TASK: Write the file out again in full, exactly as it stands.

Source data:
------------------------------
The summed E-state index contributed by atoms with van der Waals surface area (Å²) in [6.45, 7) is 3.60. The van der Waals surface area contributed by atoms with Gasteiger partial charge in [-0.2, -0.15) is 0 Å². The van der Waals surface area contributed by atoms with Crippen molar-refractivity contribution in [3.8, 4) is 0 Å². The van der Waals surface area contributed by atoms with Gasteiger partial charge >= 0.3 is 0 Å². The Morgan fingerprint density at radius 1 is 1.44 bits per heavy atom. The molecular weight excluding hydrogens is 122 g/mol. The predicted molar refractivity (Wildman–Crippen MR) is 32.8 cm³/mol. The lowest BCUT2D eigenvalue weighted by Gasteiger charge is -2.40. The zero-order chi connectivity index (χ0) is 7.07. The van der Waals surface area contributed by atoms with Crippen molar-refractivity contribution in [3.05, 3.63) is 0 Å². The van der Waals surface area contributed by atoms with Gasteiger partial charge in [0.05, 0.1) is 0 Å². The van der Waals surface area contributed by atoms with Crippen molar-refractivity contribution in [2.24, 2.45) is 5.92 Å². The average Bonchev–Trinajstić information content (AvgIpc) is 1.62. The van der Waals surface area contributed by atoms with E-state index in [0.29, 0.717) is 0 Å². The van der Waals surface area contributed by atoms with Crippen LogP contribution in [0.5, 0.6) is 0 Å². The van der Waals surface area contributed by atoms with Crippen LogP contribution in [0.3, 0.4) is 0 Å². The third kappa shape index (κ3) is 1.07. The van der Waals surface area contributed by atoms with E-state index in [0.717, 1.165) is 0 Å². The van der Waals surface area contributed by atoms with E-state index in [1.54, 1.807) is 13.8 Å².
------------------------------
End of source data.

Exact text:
The summed E-state index contributed by atoms with van der Waals surface area (Å²) in [6.45, 7) is 3.60. The van der Waals surface area contributed by atoms with Gasteiger partial charge in [-0.2, -0.15) is 0 Å². The van der Waals surface area contributed by atoms with Crippen molar-refractivity contribution in [3.8, 4) is 0 Å². The van der Waals surface area contributed by atoms with Gasteiger partial charge >= 0.3 is 0 Å². The Morgan fingerprint density at radius 1 is 1.44 bits per heavy atom. The molecular weight excluding hydrogens is 122 g/mol. The predicted molar refractivity (Wildman–Crippen MR) is 32.8 cm³/mol. The lowest BCUT2D eigenvalue weighted by Gasteiger charge is -2.40. The zero-order chi connectivity index (χ0) is 7.07. The van der Waals surface area contributed by atoms with Crippen molar-refractivity contribution in [3.05, 3.63) is 0 Å². The van der Waals surface area contributed by atoms with Gasteiger partial charge in [0.05, 0.1) is 0 Å². The van der Waals surface area contributed by atoms with Crippen molar-refractivity contribution in [2.24, 2.45) is 5.92 Å². The average Bonchev–Trinajstić information content (AvgIpc) is 1.62. The van der Waals surface area contributed by atoms with E-state index in [0.29, 0.717) is 0 Å². The van der Waals surface area contributed by atoms with Crippen LogP contribution in [0.5, 0.6) is 0 Å². The van der Waals surface area contributed by atoms with Crippen LogP contribution in [0.3, 0.4) is 0 Å². The third kappa shape index (κ3) is 1.07. The van der Waals surface area contributed by atoms with E-state index in [0.717, 1.165) is 0 Å². The van der Waals surface area contributed by atoms with E-state index in [1.54, 1.807) is 13.8 Å².